By Jennifer Mach, Science Editor
I don’t know how polyploids get their chromosomes paired correctly in meiosis— I can’t even sort my socks. Sometimes I give up and pair random socks, but plants can’t go with random pairings, because that’s a route to death, and with genomes in the dozens of Gb in tens of chromosomes, polyploid plants like Triticum aestivum (hexaploid, 17 Gb) have one heck of a sorting problem. How does each wheat chromosome find its one and only homolog and exclude the four homoeologs? Despite having several sets of very similar chromosomes, the chromosomes in polyploids pair like they do in diploids, and how they do this remains unclear. Pairing of chromosomes involves specific chromosome regions, including the centromere—that delightfully complex repetitive region that has frustrated genome sequencing efforts and functional analysis in so many species. The dynamics of these regions have been well studied; for example, studies in T. aestivum show that the centromeres of six homoeologs interact before homologs pair off (reviewed in da Innes and White, 2015), but the mechanisms remain unclear.
To explore the question of centromere sequence variation in polyploids, Su et al. (2019) examine the centromeres of wheat chromosomes, using data from chromatin immunoprecipitation (ChIP) with the centromere-specific histone H3 variant CENH3 to identify functional centromere regions. They mapped their ChIP-sequencing data from the hexaploid variety Chinese Spring (Guo et al., 2016) to the T. aestivum reference genome. Including the sequences that mapped to unincorporated scaffolds (typical of hard-to-align centromere sequences), they estimate that functional wheat centromeres are around 7.8 Mb.
Plant centromeres generally contain many transposable elements and large arrays of tandem repeats of sequences in the 150–180 bp range, perfect for looping around a CENH3 nucleosome. Computational identification of repeats followed by comparison of repeat enrichment in the ChIP-seq data for CENH3 found centromere-specific long-terminal repeat retrotransposons (typical for grass species), and two tandem repeats, CenT566 (566 bp) and CenT550 (550 bp). These two repeats share little or no sequence identity. Fluorescence in situ hybridization (FISH) confirmed the centromere localization of both CenT repeats (figure). Analysis of nucleosome positioning indicated that CENH3 nucleosomes are phased on the CenT550 and CenT566 repeats, tending to center around WW (W=A or T) dinucleotides.
Although the actual progenitors of hexaploid wheat died thousands of years ago, their descendants Triticum urartu (A genome), Aegilops speltoides (B genome), and Aegilops tauschii (D genome) give us a good idea of the species that hybridized to make hexaploid wheat (AABBDD). Indeed, CenT566 occurred on all centromeres of Ae. speltoides and CenT550 occurred on several centromeres of Ae. tauschii but in the other diploids, these repeats only occurred on a few centromeres (figure). In hexaploid wheat, CenT566 occurred in all centromeres of the B genome and in a few A and D centromeres. Moreover, CenT550 was detected in several D centromeres and one B centromere. Some T. aestivum centromeres showed no FISH signal for either repeat and some showed expanded repeat domains.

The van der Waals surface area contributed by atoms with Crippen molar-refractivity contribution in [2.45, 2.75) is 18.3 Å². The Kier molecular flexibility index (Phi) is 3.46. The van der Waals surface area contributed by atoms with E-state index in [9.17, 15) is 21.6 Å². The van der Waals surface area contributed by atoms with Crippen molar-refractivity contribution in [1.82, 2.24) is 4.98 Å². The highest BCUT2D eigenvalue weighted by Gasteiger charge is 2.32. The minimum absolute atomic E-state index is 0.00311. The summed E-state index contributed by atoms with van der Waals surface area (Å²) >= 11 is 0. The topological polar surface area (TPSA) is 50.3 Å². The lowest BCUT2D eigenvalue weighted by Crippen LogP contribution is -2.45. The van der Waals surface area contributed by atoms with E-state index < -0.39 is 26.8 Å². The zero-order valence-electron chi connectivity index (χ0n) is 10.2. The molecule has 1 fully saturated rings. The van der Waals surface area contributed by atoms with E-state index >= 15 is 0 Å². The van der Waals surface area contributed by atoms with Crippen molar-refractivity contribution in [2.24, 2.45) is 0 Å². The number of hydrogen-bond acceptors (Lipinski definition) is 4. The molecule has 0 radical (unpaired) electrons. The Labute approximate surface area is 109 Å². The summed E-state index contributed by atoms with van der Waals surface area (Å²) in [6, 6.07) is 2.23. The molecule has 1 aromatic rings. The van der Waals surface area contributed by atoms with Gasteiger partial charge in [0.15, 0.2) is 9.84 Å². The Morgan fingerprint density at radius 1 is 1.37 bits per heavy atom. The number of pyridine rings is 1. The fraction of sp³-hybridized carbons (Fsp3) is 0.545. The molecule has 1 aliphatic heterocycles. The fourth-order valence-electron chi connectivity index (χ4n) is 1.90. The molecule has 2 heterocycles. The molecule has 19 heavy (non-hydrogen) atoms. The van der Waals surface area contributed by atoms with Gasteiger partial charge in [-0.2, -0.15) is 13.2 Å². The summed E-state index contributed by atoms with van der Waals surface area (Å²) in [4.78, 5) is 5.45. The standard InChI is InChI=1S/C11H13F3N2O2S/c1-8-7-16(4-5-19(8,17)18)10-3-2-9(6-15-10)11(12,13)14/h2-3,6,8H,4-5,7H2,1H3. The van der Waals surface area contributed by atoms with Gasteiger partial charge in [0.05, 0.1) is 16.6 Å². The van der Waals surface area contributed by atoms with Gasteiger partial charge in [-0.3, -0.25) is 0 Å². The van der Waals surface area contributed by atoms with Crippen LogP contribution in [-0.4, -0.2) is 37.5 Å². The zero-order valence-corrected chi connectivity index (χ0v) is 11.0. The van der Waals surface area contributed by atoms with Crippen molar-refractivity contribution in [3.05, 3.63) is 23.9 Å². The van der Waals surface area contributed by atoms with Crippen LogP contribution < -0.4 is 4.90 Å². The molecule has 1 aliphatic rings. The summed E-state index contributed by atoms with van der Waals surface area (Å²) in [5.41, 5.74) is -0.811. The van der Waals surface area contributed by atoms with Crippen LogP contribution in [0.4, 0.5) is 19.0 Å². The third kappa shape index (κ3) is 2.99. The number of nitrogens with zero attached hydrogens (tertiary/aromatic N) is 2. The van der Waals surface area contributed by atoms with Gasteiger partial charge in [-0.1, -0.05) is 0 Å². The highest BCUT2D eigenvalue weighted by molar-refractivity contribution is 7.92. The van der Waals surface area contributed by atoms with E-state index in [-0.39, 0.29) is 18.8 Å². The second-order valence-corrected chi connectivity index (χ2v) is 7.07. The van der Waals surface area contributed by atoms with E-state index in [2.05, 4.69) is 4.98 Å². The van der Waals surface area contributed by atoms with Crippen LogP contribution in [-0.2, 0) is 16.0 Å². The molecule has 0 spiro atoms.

To examine the variation in these repeats during polyploidization, the authors identified polymorphisms in the monomer sequences. CenT566 repeats clustered into three groups, which generally mapped to the three subgenomes, with the most-homogeneous cluster mapping to the B centromeres. Moreover, many CenT566 tandem arrays occur outside of CENH3 regions, particularly in the A and D centromeres, as indicated by cytological and sequencing data. This suggests that more-homogeneous arrays form the centromere cores. The B genome diploids showed higher sequence identity for CenT566, indicating that this sequence diverged on the A and D chromosomes after polyploid formation. Moreover, examination of colinear genes showed centromere rearrangements between Ae. tauschii and T. aestivum.
With rare exceptions (hello, B chromosomes), losing a chromosome in meiosis has severe consequences, unlike losing a sock. The identification of CENH3-associated wheat centromere repeats and analysis of centromere structure reveals intriguing changes in centromere composition during polyploidy—and, as long-read sequencing technology improves, our understanding of the centromere, will improve. The specification and maintenance of functional centromeres involves epigenetic mechanisms that interact with the underlying sequence, which has complicated efforts to infer the functions of various centromere components, but the study of centromeres in polyploid plants paves the way for understanding the role that sequence variation plays in the specificity of centromere pairing.
Da Ines, O., and White, C.I. (2015) Centromere Associations in Meiotic Chromosome Pairing. Annu. Rev. Genet. 2015. 49:95–114 10.1146/annurev-genet-112414-055107
Guo, X., Su, H., Shi, Q., Fu, S., Wang, J., Zhang, X., Hu, Z., and Han, F. (2016). De Novo Centromere Formation and Centromeric Sequence Expansion in Wheat and its Wide Hybrids. PLoS Genet. 12, e1005997.
Su, H., Liu, Y., Liu, C., Shi, Q., Huang, Y., and Han, F. (2019). Centromere Satellite Repeats Have Undergone Rapid Changes in Polyploid Wheat Subgenomes. Plant Cell DOI: https://doi.org/10.1105/tpc.19.00133.